Amelia Crowley

Contributing Writer

I have been writing about queer representation in media since tenth grade. Any chance I got to talk about it, I did. Personal essays, literary analysis, speech and debate competition topics. I was fully committed.

The problem is, though, that however much I was committed, someone else wasn’t. With the recent cancellation of one of my favorite newer TV shows, “Our Flag Means Death” (OFMD) on HBO Max, queer media has taken a hit once again. While in the show, characters face almost no homophobia on the high seas as pirates, once we come back to the shore, it seems to rule once again.

Of course, this hasn’t only happened to “OFMD.” Across numerous streaming platforms and genres, types of queer representation and characters have all been snubbed of continuations, even after high ratings and reviews. This list includes shows such as “First Kill,” “1899,” “Shadow and Bone,” “Love, Victor,” “Vampire Academy,” “Warrior Nun” and many others.

There are exceptions to this, including “Heartstopper,” “Good Omens” and even “Glee,” but for the most part, queer characters, especially queer main characters, are a death sentence for TV shows. This isn’t to discount shows that don’t feature queer characters also getting canceled — it is but a point that a higher number of queer shows are not continued than their straight brethren.

To quote my tenth-grade self (a little cheesy, I know), “All of the people living around us deserve to see a positive take on themselves […] I want to be able to see a reflection of my identity without having to search through books and shows to find any inkling of positive inclusion.”

This still rings true to me today, more than three years later. As much as I love what queer representation I can see today, what I want is to be able to see more of it more consistently. I shouldn’t have to worry about my existence not being put on screen for fear of backlash from others. I shouldn’t have to wonder how long a new TV show will last because of its diverse cast of characters. And, I think, most importantly, I shouldn’t have to dig through layers and layers of what we’ve always had to be able to find representation of people outside of our stereotypical norms.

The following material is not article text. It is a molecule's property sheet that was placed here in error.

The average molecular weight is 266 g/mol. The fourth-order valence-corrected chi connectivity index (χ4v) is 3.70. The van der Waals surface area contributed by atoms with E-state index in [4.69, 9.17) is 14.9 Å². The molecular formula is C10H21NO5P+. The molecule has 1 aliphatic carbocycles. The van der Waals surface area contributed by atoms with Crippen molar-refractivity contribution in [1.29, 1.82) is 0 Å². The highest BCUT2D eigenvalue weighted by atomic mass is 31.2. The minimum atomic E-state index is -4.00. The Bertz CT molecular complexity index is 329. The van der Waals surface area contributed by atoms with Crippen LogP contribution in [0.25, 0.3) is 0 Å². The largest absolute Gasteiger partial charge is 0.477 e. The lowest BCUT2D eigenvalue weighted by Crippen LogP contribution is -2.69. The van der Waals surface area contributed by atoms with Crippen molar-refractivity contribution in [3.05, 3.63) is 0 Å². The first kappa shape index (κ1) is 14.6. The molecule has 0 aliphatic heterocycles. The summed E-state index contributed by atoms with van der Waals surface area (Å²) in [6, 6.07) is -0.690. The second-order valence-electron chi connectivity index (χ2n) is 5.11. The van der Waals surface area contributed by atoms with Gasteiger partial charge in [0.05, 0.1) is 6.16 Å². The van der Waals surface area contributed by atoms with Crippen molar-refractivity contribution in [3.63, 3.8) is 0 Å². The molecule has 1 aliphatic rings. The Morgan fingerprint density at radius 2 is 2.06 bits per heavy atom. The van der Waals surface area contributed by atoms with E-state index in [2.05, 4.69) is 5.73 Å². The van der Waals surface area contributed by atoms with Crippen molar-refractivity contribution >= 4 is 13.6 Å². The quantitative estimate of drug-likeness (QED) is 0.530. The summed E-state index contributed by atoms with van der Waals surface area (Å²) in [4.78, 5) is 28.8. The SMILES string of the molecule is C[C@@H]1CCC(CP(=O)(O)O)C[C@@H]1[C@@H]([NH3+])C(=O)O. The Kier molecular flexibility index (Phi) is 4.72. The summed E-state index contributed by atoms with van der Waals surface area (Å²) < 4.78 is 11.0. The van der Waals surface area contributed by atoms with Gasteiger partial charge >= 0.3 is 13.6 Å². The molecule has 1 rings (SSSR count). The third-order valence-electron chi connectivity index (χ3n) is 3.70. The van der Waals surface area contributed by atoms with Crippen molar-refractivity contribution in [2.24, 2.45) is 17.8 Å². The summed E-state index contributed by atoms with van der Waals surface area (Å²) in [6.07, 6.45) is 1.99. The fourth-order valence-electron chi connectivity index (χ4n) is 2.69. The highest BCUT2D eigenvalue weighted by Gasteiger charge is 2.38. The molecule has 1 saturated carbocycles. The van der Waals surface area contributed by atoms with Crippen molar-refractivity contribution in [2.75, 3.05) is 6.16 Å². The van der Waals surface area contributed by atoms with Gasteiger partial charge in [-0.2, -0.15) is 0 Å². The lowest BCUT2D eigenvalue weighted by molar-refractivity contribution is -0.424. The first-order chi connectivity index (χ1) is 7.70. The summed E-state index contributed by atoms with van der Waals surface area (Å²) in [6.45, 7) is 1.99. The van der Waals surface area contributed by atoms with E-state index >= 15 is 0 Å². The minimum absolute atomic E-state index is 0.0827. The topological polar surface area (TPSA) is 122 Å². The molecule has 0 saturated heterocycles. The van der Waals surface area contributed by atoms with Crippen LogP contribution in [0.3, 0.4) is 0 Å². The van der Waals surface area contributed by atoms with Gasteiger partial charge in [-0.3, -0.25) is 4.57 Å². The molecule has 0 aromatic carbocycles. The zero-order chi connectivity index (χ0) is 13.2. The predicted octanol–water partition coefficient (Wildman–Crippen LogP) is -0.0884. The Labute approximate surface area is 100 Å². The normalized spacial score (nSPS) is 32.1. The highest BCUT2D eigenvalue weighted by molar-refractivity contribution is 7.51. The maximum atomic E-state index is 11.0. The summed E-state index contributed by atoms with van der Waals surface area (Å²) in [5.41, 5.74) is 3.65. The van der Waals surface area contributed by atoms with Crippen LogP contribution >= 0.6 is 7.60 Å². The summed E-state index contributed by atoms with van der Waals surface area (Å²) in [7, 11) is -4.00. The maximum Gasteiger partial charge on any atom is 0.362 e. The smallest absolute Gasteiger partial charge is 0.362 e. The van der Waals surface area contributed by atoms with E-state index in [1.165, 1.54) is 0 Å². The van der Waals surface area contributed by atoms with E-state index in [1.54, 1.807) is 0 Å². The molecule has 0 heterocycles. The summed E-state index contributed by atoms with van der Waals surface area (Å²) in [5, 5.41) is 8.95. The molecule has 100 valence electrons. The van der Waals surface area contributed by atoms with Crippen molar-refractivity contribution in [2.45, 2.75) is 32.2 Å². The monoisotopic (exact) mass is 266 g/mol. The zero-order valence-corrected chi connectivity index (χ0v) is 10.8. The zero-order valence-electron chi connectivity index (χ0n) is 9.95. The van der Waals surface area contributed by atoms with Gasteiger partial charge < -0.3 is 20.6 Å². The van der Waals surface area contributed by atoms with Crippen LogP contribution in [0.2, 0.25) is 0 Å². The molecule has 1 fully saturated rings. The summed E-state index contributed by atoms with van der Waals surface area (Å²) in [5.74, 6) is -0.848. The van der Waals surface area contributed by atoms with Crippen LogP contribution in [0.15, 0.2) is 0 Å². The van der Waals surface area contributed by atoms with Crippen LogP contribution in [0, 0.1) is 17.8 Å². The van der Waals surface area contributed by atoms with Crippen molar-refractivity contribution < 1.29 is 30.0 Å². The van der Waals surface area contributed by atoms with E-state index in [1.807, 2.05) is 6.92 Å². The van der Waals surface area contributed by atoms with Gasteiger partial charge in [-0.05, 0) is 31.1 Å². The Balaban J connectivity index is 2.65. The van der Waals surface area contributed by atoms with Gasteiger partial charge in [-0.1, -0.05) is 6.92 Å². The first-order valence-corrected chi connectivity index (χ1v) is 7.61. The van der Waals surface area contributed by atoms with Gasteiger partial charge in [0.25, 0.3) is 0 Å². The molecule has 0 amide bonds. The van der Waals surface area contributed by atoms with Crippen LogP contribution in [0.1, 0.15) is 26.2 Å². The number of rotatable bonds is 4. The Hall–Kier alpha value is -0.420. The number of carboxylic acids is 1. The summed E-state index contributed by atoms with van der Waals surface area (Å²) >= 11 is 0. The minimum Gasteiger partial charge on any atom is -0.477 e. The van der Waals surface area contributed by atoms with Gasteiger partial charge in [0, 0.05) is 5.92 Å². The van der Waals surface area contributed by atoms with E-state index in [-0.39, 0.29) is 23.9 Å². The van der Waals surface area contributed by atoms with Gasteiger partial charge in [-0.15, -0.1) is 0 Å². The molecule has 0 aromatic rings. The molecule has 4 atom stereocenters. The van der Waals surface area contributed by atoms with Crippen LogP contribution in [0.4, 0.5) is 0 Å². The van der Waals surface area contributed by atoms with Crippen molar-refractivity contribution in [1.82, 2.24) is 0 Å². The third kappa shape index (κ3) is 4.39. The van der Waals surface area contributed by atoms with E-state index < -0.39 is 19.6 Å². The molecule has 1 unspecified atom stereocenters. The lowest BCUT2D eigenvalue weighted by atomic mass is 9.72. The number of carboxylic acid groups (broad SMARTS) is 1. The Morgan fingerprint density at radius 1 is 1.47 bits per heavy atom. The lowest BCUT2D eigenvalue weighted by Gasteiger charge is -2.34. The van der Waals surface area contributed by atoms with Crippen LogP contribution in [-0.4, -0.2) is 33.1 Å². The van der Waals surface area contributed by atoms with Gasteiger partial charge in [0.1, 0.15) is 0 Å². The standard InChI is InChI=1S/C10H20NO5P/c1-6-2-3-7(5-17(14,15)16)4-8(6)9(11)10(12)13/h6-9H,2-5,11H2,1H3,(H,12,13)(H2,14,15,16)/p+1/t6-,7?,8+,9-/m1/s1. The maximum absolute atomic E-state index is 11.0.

Finally, I want to talk about the underrepresentation of my fellow sapphics in the media at large. While there is a problem of queer representation in general, I think that there’s a larger gap in the representation of queer women. Outside of some beloved shows like “The Owl House” and “She-Ra and the Princesses of Power,” there seems to be little-to-no representation on screen. And, when there is, like in “First Kill” or “Warrior Nun,” they seem to be canceled remarkably quickly.

While this is all happening, not only fictional characters are being impacted. There are book bans going into place across the country, Ohio is passing legislation targeting trans athletes, China is pushing back against shows based on queer stories and presidential elections loom over the future of the U.S.

Stories create empathy, and empathy creates understanding. We need more representation of all groups in the media to try to understand our differences, similarities and life experiences. We can’t live fully if we only see ourselves reflected in the media, but even more so, we can’t live fully if we never see ourselves reflected.

Written by

Zach Perrier

Zach Perrier is a Viewpoints Editor for the Wooster Voice. He is from Mentor, Ohio and currently is a junior History major.